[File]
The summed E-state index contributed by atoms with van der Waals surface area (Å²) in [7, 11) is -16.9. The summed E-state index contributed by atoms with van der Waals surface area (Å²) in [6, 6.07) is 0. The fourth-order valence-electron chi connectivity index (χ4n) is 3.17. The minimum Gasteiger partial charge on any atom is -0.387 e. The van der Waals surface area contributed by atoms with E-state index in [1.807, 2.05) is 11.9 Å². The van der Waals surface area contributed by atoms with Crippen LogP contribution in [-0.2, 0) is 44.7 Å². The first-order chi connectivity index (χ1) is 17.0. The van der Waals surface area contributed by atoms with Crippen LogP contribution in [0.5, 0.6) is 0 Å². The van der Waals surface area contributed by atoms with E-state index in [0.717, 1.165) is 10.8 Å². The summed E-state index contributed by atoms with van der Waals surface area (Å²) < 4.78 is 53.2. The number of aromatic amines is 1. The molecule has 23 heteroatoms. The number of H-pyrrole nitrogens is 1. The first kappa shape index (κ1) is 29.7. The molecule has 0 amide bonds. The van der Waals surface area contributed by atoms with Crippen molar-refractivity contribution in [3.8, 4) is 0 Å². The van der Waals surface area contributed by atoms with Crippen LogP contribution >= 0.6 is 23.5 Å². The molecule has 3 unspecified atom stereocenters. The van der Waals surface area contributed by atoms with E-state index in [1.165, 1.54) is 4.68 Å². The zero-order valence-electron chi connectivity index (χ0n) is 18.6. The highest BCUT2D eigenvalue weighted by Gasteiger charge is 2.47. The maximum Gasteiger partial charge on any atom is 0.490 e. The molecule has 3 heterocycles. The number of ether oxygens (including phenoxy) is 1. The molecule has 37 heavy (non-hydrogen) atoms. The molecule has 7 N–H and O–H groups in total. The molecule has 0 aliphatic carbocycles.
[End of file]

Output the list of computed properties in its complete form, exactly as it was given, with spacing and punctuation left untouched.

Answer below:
The summed E-state index contributed by atoms with van der Waals surface area (Å²) in [7, 11) is -16.9. The summed E-state index contributed by atoms with van der Waals surface area (Å²) in [6, 6.07) is 0. The fourth-order valence-electron chi connectivity index (χ4n) is 3.17. The minimum Gasteiger partial charge on any atom is -0.387 e. The van der Waals surface area contributed by atoms with E-state index in [1.807, 2.05) is 11.9 Å². The van der Waals surface area contributed by atoms with Crippen LogP contribution in [-0.2, 0) is 44.7 Å². The first-order chi connectivity index (χ1) is 17.0. The van der Waals surface area contributed by atoms with Crippen LogP contribution in [0.5, 0.6) is 0 Å². The van der Waals surface area contributed by atoms with E-state index in [0.717, 1.165) is 10.8 Å². The summed E-state index contributed by atoms with van der Waals surface area (Å²) < 4.78 is 53.2. The number of aromatic amines is 1. The molecule has 23 heteroatoms. The number of H-pyrrole nitrogens is 1. The first kappa shape index (κ1) is 29.7. The molecule has 0 amide bonds. The van der Waals surface area contributed by atoms with Crippen molar-refractivity contribution in [3.8, 4) is 0 Å². The van der Waals surface area contributed by atoms with Crippen LogP contribution >= 0.6 is 23.5 Å². The molecule has 3 unspecified atom stereocenters. The van der Waals surface area contributed by atoms with E-state index in [1.165, 1.54) is 4.68 Å². The zero-order valence-electron chi connectivity index (χ0n) is 18.6. The highest BCUT2D eigenvalue weighted by Gasteiger charge is 2.47. The maximum Gasteiger partial charge on any atom is 0.490 e. The molecule has 3 heterocycles. The number of ether oxygens (including phenoxy) is 1. The molecule has 37 heavy (non-hydrogen) atoms. The molecule has 7 N–H and O–H groups in total. The molecule has 0 aliphatic carbocycles.